It was a curiosly episodic match in which the Scots werefrustrated in their attempts to maintain the momentum and impetus of their early attacks and, having scored 12 points in the opening quarter of an hour, were forced to tread water until 10 minutes before half-time when Graham Shiel, with that rarest of manoeuvres in the cluttered midfields of the modern game, the outside break, darted through for Scotland's third try.
The Romanian scrummage was not a pretty sight, although it held firm for much of the game. In the line-out both sides profited from the referee's apparent inability to differentiate between a straight and crooked throw but the taller Romanians were unable to take advantage of their superior height, very often swatting back unappetising possession for the beleaguered Daniel Neaga. Even so, when the Romanians did attempt to open out they looked the part but too often took the complicated route when the simple would have been more effective, a classic example being when Nicolae Racean raced through Tony Stanger's ill-judged lunge for the simplest of tries two minutes into the second half.
It not only exposed the Scotsman's limitations in his newly chosen position but it put Scotland in the embarrassing position of having the Romanians uncomfortably close in their rear-view mirror. Their lead was further reduced to a mere three points two minutes later when Neculai Nichitean, who succeeded with two penalties in the first half and the conversion of Racean's try, kicked his third penalty. The Scots at this stage were completely out of the game and ominously off the pace.
It wasn't until Hastings kicked his third penalty and Eric Peters, running along the same touchline down which he had thundered so memorably to score against Wales, crossed for Scotland's fourth try, that they could begin to breathe more easily. Peters' try had been made by the alertness of Bryan Redpath who had lain in wait around the side of the scrummage and had ambushed the unsuspecting Neaga. So surprised was the Romanian scrum- half that he dropped the ball, allowing Peters an almost free passage to the line. By now the Romanians were a dishevelled crew while the Scots had moved from peril to command. The Romanian midfield defence, which had held firm, finally cracked allowing Iain Morrison to put Craig Joiner over and, after a mixed match in which he had had the satisfaction of scoring an early try but in which he had also made several serious mistakes, Stanger finally reached paradise, tearing half the length of the field to score following Shiel's mesmerising dummy and scorching break.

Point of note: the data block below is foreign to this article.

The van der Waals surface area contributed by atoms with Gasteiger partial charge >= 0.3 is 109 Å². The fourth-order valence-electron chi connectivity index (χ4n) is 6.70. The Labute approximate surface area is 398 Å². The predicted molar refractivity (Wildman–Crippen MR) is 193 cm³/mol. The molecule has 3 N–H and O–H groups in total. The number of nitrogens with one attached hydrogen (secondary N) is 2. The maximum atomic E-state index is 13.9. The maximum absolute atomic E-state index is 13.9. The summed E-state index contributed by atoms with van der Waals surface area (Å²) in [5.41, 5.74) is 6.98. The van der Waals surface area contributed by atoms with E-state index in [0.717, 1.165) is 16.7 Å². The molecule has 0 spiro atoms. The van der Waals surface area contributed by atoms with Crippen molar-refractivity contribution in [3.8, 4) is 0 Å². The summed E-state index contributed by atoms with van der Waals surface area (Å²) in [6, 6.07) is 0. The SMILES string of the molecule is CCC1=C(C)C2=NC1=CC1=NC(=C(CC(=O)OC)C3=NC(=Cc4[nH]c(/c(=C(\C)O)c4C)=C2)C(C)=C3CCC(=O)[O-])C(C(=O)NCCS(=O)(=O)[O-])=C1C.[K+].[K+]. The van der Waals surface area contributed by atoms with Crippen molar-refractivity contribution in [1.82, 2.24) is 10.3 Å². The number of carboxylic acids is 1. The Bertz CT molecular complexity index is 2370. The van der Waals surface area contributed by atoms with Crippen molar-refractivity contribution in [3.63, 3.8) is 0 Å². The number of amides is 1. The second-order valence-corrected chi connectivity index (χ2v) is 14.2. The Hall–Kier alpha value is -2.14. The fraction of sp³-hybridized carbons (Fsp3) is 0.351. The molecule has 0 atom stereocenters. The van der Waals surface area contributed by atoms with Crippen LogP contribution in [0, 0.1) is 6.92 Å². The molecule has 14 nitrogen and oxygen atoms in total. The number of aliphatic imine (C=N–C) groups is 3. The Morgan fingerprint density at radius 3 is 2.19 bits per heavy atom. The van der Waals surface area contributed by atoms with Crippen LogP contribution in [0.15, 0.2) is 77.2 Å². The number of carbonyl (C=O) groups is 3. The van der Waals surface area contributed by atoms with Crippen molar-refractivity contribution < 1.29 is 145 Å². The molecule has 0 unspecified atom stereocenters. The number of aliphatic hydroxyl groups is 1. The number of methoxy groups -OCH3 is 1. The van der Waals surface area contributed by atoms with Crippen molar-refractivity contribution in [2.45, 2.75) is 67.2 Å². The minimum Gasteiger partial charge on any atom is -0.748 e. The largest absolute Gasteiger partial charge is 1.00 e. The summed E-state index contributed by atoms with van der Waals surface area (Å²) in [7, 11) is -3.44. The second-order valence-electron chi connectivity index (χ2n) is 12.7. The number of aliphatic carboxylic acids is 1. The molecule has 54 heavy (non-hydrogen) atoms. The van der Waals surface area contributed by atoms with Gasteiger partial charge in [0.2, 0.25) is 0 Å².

Kenny Logan finished off what had become a rout with a powerful run to the corner for Scotland's seventh try, ensuring the game would be remembered for something more than Gavin Hastings' final bow at Murrayfield. And when the Scottish captain left the field with a dead leg three minutes from the end to be replaced by his brother Scott the crowd, with whom he has forged such a bond of affection and loyalty and which had been swollen appreciably by the pre-match announcement of his impending retirement, rose to applaud him. It will be some time before Scotland see his like again.
Scotland: G Hastings (Watsonians, capt); C Joiner (Melrose), T Stanger (Hawick), G Shiel (Melrose), K Logan (Stirling Co); C Chalmers (Melrose), B Redpath (Melrose); D Hilton (Bath), K McKenzie (Stirling Co), P Wright (Boroughmuir), G Weir (Melrose), S Campbell (Dundee High School FP), R Wainwright (West Hartlepool), I Morrison (London Scottish), E Peters (Bath).
Romania: V Brici (Farul Constanta); R Cioca (Dinamo Bucharest), N Racean (Cluj University), R Gontineac (Cluj Univ), G Solomie (Timisoara Univ); N Nichitean (Cluj Univ), D Neaga (Dinamo Bucharest); G Leonte (Vienne), V Tufa (Dinamo Bucharest), L Costea (Steaua Bucharest), S Ciroascu (Auch), C Cojocariu (Bayonne), T Oroian (Steaua Bucharest), A Gealapu (Steaua Bucharest), T Brinza (Cluj Univ, capt).
Referee: N Lasaga (France).